Northern Exposure: Washington chamber operas entice Oregonians

In Music of Remembrance’s 'After Life,' Gertrude Stein and Pablo Picasso duel; Vashon Opera's 'Albert Herring' serves up big fun on a small scale.


Music of Remembrance’s After Life: Stein and Picasso duel over art and morality


How do art and moral responsibility intersect? Or do they?

That’s the endlessly intriguing debate enacted in the new chamber opera After Life, whose world premier was staged on a Monday in early May in a small-ish recital hall at Seattle’s Benaroya Hall. Two weeks later, After Life played to a sell-out crowd in San Francisco’s Temple El-Manuel.

After Life, complicated by the two-word interpretation of the title implying hungering for life, rather than the dreary afterlife, is a set piece for discussion of the Holocaust. And why not? Music of Remembrance commissioned the opera from rising-star composer Tom Cipullo, whose Glory Denied made Opera News’ top 2014 list. The 17-year-old Seattle-based organization’s mission is to keep the music of the Holocaust alive.

Catherine Cook and Robert Orth in 'After Life.' Photo: Michael Beaton.

Catherine Cook and Robert Orth in ‘After Life.’ Photo: Michael Beaton.

Directed by Erich Parce, the one act, 58-minute chamber opera comes fully alive with Bellingham-born poet David Mason’s elegant libretto and the three singers’ vigorously rendered portrayals of mid-century giants: “rose-is-a-rose-is-a rose” writer Gertrude Stein and short, yet bigger-than-life artist Pablo Picasso. The third character is a nameless teen-aged orphan, who at one time, sold a rose to Stein and her partner, Alice B. Toklas. She did not survive the Holocaust, though the artists did, and therein lies the drama.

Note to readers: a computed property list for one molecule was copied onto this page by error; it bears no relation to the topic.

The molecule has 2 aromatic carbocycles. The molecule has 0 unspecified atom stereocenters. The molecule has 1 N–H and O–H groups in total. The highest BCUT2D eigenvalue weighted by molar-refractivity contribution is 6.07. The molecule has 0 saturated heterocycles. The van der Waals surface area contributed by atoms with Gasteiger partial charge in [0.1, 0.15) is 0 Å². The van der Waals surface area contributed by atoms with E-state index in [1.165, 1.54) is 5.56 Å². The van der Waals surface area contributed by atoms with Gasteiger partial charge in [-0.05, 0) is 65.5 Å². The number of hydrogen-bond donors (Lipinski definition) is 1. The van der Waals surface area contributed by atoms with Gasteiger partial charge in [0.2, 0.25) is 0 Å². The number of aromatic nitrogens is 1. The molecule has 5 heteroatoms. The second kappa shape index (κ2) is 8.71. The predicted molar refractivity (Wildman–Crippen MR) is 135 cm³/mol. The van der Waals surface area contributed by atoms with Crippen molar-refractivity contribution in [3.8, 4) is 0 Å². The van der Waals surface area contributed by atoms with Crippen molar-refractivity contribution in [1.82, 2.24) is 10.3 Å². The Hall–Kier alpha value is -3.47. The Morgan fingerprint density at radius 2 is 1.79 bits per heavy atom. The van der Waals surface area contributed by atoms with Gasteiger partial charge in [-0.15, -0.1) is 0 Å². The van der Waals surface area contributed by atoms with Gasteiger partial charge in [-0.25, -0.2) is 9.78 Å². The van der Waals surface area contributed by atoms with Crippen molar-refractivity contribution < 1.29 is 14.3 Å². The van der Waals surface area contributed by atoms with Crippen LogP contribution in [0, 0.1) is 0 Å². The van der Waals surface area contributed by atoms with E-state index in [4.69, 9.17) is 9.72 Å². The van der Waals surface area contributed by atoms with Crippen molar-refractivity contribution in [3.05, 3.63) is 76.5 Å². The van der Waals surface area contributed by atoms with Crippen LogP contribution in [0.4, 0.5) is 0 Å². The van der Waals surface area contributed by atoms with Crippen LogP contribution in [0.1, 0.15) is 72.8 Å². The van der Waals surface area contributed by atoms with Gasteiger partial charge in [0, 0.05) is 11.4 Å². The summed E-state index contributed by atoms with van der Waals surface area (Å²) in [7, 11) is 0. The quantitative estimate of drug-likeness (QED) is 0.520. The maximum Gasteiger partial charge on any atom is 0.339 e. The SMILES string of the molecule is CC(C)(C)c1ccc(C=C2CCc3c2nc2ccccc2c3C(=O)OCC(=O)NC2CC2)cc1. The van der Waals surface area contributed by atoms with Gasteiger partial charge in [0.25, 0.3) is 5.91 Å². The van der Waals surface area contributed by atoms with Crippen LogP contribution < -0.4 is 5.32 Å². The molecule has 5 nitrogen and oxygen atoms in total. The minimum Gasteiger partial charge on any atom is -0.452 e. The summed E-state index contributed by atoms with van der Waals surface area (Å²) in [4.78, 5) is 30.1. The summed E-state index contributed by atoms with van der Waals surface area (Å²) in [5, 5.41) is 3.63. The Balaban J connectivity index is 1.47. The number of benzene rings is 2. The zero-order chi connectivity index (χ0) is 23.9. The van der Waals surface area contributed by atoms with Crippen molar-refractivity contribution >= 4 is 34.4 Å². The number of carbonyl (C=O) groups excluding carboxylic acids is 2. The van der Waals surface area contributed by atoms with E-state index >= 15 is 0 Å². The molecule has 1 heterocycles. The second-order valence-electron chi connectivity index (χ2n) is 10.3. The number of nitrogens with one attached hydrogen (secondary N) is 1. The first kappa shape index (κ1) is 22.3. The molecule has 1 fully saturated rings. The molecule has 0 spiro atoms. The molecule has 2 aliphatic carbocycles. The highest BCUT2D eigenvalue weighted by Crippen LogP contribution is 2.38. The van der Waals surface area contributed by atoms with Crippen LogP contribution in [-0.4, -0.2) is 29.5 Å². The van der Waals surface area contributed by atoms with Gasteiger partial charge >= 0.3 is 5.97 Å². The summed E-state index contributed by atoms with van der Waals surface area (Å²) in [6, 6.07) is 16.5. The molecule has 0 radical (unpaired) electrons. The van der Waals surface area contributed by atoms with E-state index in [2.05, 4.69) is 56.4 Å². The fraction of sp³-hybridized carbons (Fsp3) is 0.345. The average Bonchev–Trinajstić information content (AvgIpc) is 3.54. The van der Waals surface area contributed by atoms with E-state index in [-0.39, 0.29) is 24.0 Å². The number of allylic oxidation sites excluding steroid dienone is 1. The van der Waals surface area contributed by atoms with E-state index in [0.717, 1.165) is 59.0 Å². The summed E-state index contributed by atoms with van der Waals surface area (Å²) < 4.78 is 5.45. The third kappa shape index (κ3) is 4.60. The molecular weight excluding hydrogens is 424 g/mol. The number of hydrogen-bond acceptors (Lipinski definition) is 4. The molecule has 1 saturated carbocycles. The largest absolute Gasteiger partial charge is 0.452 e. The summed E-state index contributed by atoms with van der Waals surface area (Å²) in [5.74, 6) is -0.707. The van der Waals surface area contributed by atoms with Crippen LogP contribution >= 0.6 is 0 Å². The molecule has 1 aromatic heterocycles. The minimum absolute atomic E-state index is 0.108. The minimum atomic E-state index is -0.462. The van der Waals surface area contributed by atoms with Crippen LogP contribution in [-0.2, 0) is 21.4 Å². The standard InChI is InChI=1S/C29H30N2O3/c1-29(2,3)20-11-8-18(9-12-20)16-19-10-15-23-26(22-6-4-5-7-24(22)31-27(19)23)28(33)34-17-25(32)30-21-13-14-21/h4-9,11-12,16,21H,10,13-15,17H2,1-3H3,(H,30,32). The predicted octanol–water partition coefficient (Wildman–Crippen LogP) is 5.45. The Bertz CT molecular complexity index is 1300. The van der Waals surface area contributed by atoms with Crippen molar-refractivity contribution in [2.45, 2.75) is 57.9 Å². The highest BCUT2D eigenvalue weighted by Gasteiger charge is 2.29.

The conversation occurs in a post-Holocaust and after-life conversation between Picasso (sung by the infinitely versatile baritone Robert Orth) and Stein (mezzo Catherine Cook). Cook brilliantly portrays a dowdy, self-involved and insistent writer/cutting-edge public figure.

“Genius: Did somebody say my name?” Stein sings at the beginning of the piece. And later, “Have they learned to read me?”

She thrusts a copy of Time magazine, her face on its cover, into Picasso’s face. And Picasso, unmoved and recalcitrant — above it all — justifies his art and egomaniacal behavior by singing, “I was an artist of war,” referencing “Guernica,” among other pieces. Wearing his iconic striped t-shirt, he sings, impressed with his masculinity, chest out, that he is “After life, after love. I bathed in the sun. … A bull and a woman can make a new world. El toro! El rey!”

Catherine Cook and Robert Orth in 'After Life.' Photo: Michael Beaton.

Catherine Cook and Robert Orth in ‘After Life.’ Photo: Michael Beaton.

The two artists confront each other with searing questions of why and how each survived in Nazi-occupied France. Stein was a Jew and moved to the French countryside and occasionally edited Nazi sympathizer work. Picasso, though he and his art were considered “degenerate” by the Nazi regime, continued to paint prolifically. “Art is for life,” they sing in duet.